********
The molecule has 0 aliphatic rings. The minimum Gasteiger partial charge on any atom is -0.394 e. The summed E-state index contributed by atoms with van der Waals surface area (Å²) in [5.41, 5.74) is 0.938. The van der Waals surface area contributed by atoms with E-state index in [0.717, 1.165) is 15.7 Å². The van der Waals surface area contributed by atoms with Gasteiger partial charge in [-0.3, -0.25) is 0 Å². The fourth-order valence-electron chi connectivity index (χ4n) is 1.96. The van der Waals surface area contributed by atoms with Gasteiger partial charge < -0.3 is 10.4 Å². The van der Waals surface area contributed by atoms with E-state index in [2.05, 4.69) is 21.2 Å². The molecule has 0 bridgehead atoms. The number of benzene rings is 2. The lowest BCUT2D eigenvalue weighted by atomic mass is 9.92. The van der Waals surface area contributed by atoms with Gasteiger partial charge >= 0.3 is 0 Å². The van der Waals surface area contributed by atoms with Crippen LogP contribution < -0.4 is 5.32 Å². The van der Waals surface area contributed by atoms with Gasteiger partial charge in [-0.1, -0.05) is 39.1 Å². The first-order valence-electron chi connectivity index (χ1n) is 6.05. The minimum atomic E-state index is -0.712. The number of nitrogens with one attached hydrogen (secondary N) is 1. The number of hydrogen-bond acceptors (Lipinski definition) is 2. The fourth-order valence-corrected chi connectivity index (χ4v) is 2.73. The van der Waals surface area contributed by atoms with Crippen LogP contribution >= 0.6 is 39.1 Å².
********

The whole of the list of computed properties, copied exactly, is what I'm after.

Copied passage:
The molecule has 0 aliphatic rings. The minimum Gasteiger partial charge on any atom is -0.394 e. The summed E-state index contributed by atoms with van der Waals surface area (Å²) in [5.41, 5.74) is 0.938. The van der Waals surface area contributed by atoms with E-state index in [0.717, 1.165) is 15.7 Å². The van der Waals surface area contributed by atoms with Gasteiger partial charge in [-0.3, -0.25) is 0 Å². The fourth-order valence-electron chi connectivity index (χ4n) is 1.96. The van der Waals surface area contributed by atoms with Gasteiger partial charge < -0.3 is 10.4 Å². The van der Waals surface area contributed by atoms with E-state index in [2.05, 4.69) is 21.2 Å². The molecule has 0 bridgehead atoms. The number of benzene rings is 2. The lowest BCUT2D eigenvalue weighted by atomic mass is 9.92. The van der Waals surface area contributed by atoms with Gasteiger partial charge >= 0.3 is 0 Å². The van der Waals surface area contributed by atoms with Crippen LogP contribution < -0.4 is 5.32 Å². The van der Waals surface area contributed by atoms with Gasteiger partial charge in [-0.1, -0.05) is 39.1 Å². The first-order valence-electron chi connectivity index (χ1n) is 6.05. The minimum atomic E-state index is -0.712. The number of nitrogens with one attached hydrogen (secondary N) is 1. The number of hydrogen-bond acceptors (Lipinski definition) is 2. The fourth-order valence-corrected chi connectivity index (χ4v) is 2.73. The van der Waals surface area contributed by atoms with Crippen LogP contribution >= 0.6 is 39.1 Å².